Oregon also committed to protect affordability for students. In 2017, the state implemented the Oregon Promise, a last dollar grant program designed to make community college as affordable as possible for qualifying students. It was designed to send a clear signal to students that community college is attainable and affordable. One of the result from the program was an increase in the number of students filling out the FAFSA, signally increased interest from students in attending college immediately after high school graduation or completing their GED.

Additionally, in an effort to keep rising tuition under control, the HECC requires all institutions to seek approval before raising tuition more than 5%. Each community college sets tuition independently. Some kept tuition at zero during the Great Recession; others said they would raise it 3.5% every year to absorb inflation. The HECC believes, however, that the shift helped to keep the rate of tuition increases down.

Sustained Commitment

A sustained commitment to strategic alignment of supports and policies is leading to large increases in the number of associate and bachelor degrees awarded, with most of the gains for Black and Hispanic students.    

Supports

The Ford Family Foundation focuses on rural Oregon and makes investments in postsecondary success initiatives including scholarships.  The Foundation partnered with community foundations in 2016 and 2017 to fund Oregon’s student success centers, focused on Guided Pathways to Success and developmental education reform.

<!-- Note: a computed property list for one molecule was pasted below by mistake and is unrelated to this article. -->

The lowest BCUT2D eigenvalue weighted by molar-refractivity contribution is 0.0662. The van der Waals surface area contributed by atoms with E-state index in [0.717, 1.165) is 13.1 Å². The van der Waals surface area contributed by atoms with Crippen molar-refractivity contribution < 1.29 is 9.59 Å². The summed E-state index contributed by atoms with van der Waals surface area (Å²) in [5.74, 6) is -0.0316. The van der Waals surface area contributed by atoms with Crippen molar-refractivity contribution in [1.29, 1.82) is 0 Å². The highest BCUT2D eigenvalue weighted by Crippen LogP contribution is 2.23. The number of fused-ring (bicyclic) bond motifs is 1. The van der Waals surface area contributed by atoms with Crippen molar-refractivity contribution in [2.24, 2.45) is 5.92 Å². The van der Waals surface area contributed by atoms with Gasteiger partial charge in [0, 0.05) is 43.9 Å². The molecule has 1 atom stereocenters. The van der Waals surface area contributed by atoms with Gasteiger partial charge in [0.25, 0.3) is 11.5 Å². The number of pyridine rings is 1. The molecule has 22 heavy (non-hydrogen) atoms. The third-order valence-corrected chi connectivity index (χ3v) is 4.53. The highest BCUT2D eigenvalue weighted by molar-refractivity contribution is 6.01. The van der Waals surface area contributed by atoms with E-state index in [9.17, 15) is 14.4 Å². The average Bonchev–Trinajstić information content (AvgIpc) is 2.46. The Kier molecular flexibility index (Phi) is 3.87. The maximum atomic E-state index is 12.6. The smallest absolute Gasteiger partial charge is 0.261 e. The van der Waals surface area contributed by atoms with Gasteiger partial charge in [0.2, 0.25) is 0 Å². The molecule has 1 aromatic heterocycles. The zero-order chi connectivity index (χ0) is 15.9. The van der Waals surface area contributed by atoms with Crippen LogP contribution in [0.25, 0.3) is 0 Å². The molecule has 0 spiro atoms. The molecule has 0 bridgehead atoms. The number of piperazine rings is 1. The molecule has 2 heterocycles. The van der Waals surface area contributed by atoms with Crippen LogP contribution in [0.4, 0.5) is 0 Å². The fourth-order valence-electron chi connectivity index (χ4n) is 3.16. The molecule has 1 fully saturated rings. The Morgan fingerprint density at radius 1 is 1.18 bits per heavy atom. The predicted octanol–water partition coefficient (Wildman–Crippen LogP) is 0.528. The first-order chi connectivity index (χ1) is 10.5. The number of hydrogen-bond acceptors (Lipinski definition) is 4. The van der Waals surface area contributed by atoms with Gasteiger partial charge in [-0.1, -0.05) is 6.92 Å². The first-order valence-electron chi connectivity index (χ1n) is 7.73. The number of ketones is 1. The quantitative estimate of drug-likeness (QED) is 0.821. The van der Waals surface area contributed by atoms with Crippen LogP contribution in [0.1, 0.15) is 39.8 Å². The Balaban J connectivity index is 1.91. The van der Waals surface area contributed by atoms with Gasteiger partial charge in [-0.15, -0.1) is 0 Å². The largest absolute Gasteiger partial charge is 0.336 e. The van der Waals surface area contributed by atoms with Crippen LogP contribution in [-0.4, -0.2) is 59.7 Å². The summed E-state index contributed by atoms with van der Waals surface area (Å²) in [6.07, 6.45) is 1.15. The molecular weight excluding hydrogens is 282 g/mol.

Why it matters

Leadershipin Oregon created a vision for the K-12-to-post-secondary pipeline by being an early adopter of a higher education attainment goal. This overarching goal, coupled with the state’s laser-like focus on equity, resulted in efforts to support students through the transition from high school to college. This focused vision is seeing results in high school graduations and improving college participation and attainment rates.

What to watch

Oregon’s mediocre performance on NAEP, especially compared to neighboring Washington and Idaho, should be a cause for concern. While small improvements in eighth-grade reading and math from 2011-15 were consistent with the improvement in the high school graduation rate, proficiency rates declined from 2015-19, which may not bode well for continued improvements in the pipeline.